The fence is comfortable in the hand. The collet system ensures effortless, secure fence locking dead parallel to the skate. Innovation is a Veritas priority, and this is a great example. The depth stop works well, and the wave washer under it's knob makes for controlled adjustments.

The lever cap is captured, and the blade guide knob keeps the blade positioned against the machined bed side and properly aligned with the skate.

Overall the plane is very nicely made. The hardware are jewels, the blade adjustment knob is a diamond.

This plane will not cut a blind groove. It will cut a beautiful groove when used with the grain. I am making a pair of highly figured walnut boxes with sliding lids. There was an acceptable amount of chipout in one direction, but the other way desroyed the board. Owning the left handed version is necessary in this situation. This gets pretty expensive, especially since the cutters are not interchangeable, meaning two set would need to be bought. However, if handtools are your candy, this one is delicious.

Current Work

Display Case
Cherry, Soft Maple, Glass

Wednesday, November 18, 2009

Five Minute Bench 6

I had some curly oak left over, so I made a goggle box.
Thanks to Roy Underhill and his method of using his DT saw to mark, my pins are skinnier than ever.

One of my favorite aspects of woodworking is that there is always something more to learn. You develop a new skill, then move on to the next. Hence, the handsawn dovetail with mitre.


Sunday, November 15, 2009

Five Minute Bench 5

I've been hanging on to this small leftover piece of curly red oak for a long time, I'm glad I did.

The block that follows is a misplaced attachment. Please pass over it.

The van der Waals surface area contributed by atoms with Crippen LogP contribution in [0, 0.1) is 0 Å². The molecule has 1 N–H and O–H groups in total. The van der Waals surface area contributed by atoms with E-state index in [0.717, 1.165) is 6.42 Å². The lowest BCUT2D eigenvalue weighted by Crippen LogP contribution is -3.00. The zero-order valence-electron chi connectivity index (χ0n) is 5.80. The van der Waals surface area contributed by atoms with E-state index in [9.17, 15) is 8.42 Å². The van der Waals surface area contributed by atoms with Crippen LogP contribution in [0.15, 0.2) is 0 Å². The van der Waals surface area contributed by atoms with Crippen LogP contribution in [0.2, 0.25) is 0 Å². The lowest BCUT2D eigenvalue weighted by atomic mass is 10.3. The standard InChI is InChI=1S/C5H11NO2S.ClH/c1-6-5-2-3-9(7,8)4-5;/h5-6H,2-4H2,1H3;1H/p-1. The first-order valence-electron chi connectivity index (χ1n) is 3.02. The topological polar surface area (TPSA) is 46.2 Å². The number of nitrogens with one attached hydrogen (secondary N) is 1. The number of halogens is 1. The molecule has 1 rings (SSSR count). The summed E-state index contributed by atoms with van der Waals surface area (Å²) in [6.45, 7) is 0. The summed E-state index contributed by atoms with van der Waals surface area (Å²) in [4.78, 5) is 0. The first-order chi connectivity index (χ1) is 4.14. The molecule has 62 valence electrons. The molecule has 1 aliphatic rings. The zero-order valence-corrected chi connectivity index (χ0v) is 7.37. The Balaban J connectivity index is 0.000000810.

It's pretty cool stuff, the curl is as tight as you would find in maple.

It's almost good enough to be called fiddleback.

I had a thin sheet of cork kicking around, and I decided to place some under the rasp till to protect the drawer bottom from them. I really like the effect, it deadens the sound when the handle bumps the bottom. I may extend the idea to the rest of my bench.

Saturday, November 14, 2009

New Gets

I was in Lee Valley last week, and I bought their new Miniature Shoulder Plane.

It comes in a fitted case, and includes a corrosion inhibiting foam pad.

It worked very well straight out of the box, and even better after a honing.

Did I say miniature?

I like this plane. It's very fingertip controllable. It's well dressed, the stainless steel body well polished. The sole shows faint machine marks, but I haven't removed them and probably won't. The controls are minute to the point of difficult to use, but that's the point. I would have like to have seen the trademark knurled brass fittings or the Veritas logo somewhere, but the $31.50 tag cancels all complaining. A Canadian made plane at that price is remarkable at any size.